McKinsey’s latest research found that companies with women in executive positions outperform industry competitors by 21%. If this research is accurate — this is McKinsey we’re talking about — then why did female founders receive just 2.2% of total venture capitalist funding last year? This disparity may help explain the recent explosive growth of coaching programs for female entrepreneurs.
While women now make up 40% of new entrepreneurs in the US, female mentorship programs are surfacing to give women the resources they need to succeed. “Women need mentors because we need support to stand in our power,” said Carin Rockind, a happiness and life purpose expert. “Mentors remind us of who we are and empower us to feel confident in our path.”
Beyond mentorship, these programs provide women with a variety of assets to give them a leg up in the startup world. “There are several unique elements including…specific female-centric curriculum and a semi-customized program based on each founder’s strengths and opportunities,” said Allison Pettine, founding partner of Ad Astra Ventures, an accelerator seeking to attract female-led companies.
But leadership qualities and business savvy don’t seem to be what female founders lack—the heart of the challenges female entrepreneurs face seems to lie around raising capital. “While the numbers are growing, there are still too few female investors and startup entrepreneurs, which can make it more challenging to raise capital,” said Megan Smyth, CEO and co-founder of FitReserve.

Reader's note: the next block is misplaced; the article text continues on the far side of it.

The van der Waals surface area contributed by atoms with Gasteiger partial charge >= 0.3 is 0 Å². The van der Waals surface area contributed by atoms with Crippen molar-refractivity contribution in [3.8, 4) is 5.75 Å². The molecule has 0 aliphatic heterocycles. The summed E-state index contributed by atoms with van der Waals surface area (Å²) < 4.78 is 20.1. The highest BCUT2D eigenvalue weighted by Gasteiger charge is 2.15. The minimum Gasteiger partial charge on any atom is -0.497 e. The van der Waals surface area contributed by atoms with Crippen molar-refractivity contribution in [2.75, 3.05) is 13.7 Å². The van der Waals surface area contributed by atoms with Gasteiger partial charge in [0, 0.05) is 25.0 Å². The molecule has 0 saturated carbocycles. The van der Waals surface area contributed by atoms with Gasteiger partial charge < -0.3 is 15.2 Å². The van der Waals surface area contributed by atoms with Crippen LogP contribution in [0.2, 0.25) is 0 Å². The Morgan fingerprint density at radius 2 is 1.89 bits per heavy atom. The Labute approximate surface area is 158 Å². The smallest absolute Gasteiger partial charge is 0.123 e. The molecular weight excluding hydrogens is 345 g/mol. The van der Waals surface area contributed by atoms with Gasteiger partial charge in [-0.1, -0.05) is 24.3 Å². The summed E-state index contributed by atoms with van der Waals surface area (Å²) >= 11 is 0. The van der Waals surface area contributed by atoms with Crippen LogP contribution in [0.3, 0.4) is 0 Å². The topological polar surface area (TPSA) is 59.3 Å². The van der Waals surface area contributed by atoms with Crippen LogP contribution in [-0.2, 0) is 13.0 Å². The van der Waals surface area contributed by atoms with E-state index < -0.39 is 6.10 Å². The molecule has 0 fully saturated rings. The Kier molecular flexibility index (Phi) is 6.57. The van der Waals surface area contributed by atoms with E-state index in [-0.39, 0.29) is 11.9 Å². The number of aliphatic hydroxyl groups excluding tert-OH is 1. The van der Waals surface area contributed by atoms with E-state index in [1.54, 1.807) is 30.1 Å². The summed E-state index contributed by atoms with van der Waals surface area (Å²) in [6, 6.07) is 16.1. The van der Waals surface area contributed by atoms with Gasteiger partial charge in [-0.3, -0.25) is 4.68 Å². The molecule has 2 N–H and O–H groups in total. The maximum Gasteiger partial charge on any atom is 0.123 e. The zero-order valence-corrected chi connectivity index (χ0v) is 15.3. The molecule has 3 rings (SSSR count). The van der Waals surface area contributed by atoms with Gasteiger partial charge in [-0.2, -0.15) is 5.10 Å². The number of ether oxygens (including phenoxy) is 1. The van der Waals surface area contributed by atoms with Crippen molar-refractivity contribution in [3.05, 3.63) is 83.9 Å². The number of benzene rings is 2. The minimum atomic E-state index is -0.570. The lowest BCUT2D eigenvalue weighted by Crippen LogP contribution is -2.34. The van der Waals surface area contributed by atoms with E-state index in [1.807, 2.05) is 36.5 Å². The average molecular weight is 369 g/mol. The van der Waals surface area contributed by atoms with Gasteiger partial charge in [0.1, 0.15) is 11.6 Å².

Since a study by First Round Capital discovered companies with a female founder performed 63% better than all-male founding teams, the female funding challenge may be tied to unconscious biases harbored by investors. With 89% of venture capitalists being male and men dominating 96% of Fortune 500 CEO positions, this is a plausible theory.
While women entrepreneurs fight the uphill battle against the gender gap — as if building a successful startup wasn’t hard enough — female-focused coaching programs continue emerging to aid in the struggle. Although statistics appear bleak, female entrepreneurs have made progress over the past 20 years, and female startup coaching programs may be to thank.